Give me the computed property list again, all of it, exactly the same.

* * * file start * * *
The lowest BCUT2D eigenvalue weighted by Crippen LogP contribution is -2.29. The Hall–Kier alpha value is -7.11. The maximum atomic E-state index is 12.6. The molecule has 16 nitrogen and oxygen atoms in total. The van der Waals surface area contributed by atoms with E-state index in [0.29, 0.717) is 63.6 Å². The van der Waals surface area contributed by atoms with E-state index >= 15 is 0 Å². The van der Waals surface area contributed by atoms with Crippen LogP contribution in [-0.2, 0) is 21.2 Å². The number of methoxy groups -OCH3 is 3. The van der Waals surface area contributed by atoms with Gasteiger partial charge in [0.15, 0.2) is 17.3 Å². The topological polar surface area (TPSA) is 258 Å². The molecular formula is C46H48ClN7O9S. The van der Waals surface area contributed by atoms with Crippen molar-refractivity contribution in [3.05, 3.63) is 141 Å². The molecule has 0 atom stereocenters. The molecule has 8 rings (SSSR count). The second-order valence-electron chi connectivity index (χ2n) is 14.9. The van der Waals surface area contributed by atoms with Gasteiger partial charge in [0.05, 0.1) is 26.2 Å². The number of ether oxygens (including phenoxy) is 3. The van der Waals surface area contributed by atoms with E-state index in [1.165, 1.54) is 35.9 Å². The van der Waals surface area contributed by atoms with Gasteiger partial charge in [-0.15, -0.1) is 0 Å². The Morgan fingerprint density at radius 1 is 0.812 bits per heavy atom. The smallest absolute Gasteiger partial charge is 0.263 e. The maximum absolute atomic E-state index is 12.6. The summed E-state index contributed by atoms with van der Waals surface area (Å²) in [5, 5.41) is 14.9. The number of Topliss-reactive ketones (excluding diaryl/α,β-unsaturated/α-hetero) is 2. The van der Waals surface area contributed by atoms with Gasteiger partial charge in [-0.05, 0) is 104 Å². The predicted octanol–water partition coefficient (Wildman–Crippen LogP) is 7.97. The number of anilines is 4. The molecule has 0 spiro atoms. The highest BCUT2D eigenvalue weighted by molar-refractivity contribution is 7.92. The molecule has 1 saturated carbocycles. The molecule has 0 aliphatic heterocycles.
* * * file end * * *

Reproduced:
The lowest BCUT2D eigenvalue weighted by Crippen LogP contribution is -2.29. The Hall–Kier alpha value is -7.11. The maximum atomic E-state index is 12.6. The molecule has 16 nitrogen and oxygen atoms in total. The van der Waals surface area contributed by atoms with E-state index in [0.29, 0.717) is 63.6 Å². The van der Waals surface area contributed by atoms with E-state index >= 15 is 0 Å². The van der Waals surface area contributed by atoms with Crippen LogP contribution in [-0.2, 0) is 21.2 Å². The number of methoxy groups -OCH3 is 3. The van der Waals surface area contributed by atoms with Gasteiger partial charge in [0.15, 0.2) is 17.3 Å². The topological polar surface area (TPSA) is 258 Å². The molecular formula is C46H48ClN7O9S. The van der Waals surface area contributed by atoms with Crippen molar-refractivity contribution in [3.05, 3.63) is 141 Å². The molecule has 0 atom stereocenters. The molecule has 8 rings (SSSR count). The second-order valence-electron chi connectivity index (χ2n) is 14.9. The van der Waals surface area contributed by atoms with Gasteiger partial charge in [0.05, 0.1) is 26.2 Å². The number of ether oxygens (including phenoxy) is 3. The van der Waals surface area contributed by atoms with E-state index in [1.165, 1.54) is 35.9 Å². The van der Waals surface area contributed by atoms with Gasteiger partial charge in [-0.15, -0.1) is 0 Å². The Morgan fingerprint density at radius 1 is 0.812 bits per heavy atom. The smallest absolute Gasteiger partial charge is 0.263 e. The maximum absolute atomic E-state index is 12.6. The summed E-state index contributed by atoms with van der Waals surface area (Å²) in [5, 5.41) is 14.9. The number of Topliss-reactive ketones (excluding diaryl/α,β-unsaturated/α-hetero) is 2. The van der Waals surface area contributed by atoms with Gasteiger partial charge in [-0.05, 0) is 104 Å². The predicted octanol–water partition coefficient (Wildman–Crippen LogP) is 7.97. The number of anilines is 4. The molecule has 0 spiro atoms. The highest BCUT2D eigenvalue weighted by molar-refractivity contribution is 7.92. The molecule has 1 saturated carbocycles. The molecule has 0 aliphatic heterocycles.